The third time’s the charm, right? I’m confident that this was the number of times it took me to become confident in laboring and delivering a child. As a first-time Mom, I was so lost in labor, even though I had read every book on what to expect. The whole experience of bringing life into this world looks different for everyone. After experiencing labor and delivery with three children, I believe these five tips are universal to getting you on the right track to being comfortable and confident throughout it.
1- Love your labor and delivery nurse.
One of the most important aspects of your labor and delivery experience will lie with your experience with the nurse(s) that care for you. If you have an attentive nurse who listens to your needs and advocates for you, it takes a lot of burden off your shoulders. Of course, advocate for yourself, but when you have someone who is skilled in the area of maternal healthcare and can navigate the system better than you in your corner, you will be able to focus more on things like resting and preparing yourself for delivery.
Don’t love your nurse? Feel like they are dismissing your concerns and needs? Ask for a new one. Luckily there is not just one labor and delivery nurse on a unit. Find one that you are connecting with and ask for them by name. If you are met with a nurse who pushes back when you ask for someone else, ask for your doctor or their supervisor. You are the patient, and your feelings and needs are what is important.
2 – Get the epidural sooner than later
If you are one of the women who go into labor thinking you might get the epidural, just get the epidural. There is a bunch of back-office work that needs to be done to fulfill this request. You may also have to wait on the anesthesiologist longer than anticipated. In that waiting time, your labor may progress to a point where you can no longer receive one. I waited to see if I could push past the pain with my first and second children and asked for it when it became too much. I went through a lot of unnecessary mental and physical pain. With my third, my bag of waters had not completely broken on its own, and I knew from previous experience that once it was completely broken, the pain would multiply. I asked for the epidural before the doctor completed the bag abruption. I was spared the unbearable pain I experienced with my first two labors. Don’t give in to the shame that surrounds a medicated birth. You don’t need to experience unbearable pain to have a validated birth experience. Do what is best for you, and your baby will reap the benefits.
3 – Communicate your needs
One complaint I hear from a lot of moms about being in the hospital is the constant interruptions. Someone is constantly knocking on the door to come in to check this or tell you that. There are timelines nurses and doctors need to abide by to ensure that you and your baby are healing properly and not in any health dangers. Ask what they are. If you want to be left alone, let them know. We needed to stay an extra day at the hospital with our third due to a blood abnormality. I was already overwhelmed with how much sleep I had not gotten due to the constant knocks on the door. I communicated this with my nurse, and she made it known to others on the floor that I was not to be disturbed outside of the necessary checks, which were only once every 8 hours. I was finally able to sleep and find a sliver of sanity.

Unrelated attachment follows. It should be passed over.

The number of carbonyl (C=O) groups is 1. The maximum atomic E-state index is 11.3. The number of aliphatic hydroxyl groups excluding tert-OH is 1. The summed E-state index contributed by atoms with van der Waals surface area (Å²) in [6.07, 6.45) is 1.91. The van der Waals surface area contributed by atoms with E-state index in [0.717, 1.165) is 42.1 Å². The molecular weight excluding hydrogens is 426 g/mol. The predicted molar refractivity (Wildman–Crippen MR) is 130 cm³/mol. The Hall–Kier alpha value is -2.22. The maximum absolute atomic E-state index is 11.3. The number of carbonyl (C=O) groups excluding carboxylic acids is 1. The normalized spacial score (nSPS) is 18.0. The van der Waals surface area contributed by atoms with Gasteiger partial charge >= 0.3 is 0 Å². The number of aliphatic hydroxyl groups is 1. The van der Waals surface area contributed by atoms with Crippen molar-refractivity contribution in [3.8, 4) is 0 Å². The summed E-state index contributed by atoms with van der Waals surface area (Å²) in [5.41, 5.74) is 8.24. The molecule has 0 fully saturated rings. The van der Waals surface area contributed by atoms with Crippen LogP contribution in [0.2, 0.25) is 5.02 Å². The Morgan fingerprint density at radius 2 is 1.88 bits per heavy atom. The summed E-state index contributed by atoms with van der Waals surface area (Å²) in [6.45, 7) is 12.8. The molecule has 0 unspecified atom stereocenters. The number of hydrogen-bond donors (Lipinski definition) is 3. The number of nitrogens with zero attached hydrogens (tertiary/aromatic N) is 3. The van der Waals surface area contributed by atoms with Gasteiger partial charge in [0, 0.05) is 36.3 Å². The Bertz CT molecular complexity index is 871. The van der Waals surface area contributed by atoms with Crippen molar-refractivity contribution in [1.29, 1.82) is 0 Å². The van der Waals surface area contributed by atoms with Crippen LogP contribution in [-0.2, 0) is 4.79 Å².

4 – Let your support person support
You most likely will want your partner in the room with you. You may even want your Mom there for support. Let them support you. You aren’t asking too much if you need them to blow your nose for you, hold your water for you when you drink, have them fill out paperwork instead of you, and even have them rub your feet. While you are moving through labor, they are just waiting. They will probably jump at the opportunity to do whatever you need. I am one of those people that puts the comfort of others before their own. When it is my time to be taken care of, I feel guilty. If you are like me, letting go of that guilt gets easier with each task you allow someone else to take over.
5 – Bring a pillow
Labor and delivery beds suck. “Suck” actually isn’t even a sucky enough word to describe how horrible they are. The best you can do is bring your own pillow to find some sense of comfort. Pack a non-white pillowcase so it doesn’t get mixed up with the hospital ones. When you’re feeling up to it, try sleeping on the roll-out bed or couch meant for your support person as well. They are much more comfortable than that thing they call a “bed.”
Every labor and delivery is different. All three of my experiences were wildly different, but these five tips can span all of them. Of course, the most important tip is to trust yourself and know that whatever decisions you make in the moment are the right ones, no matter what your birth plan may have looked like leading up to labor.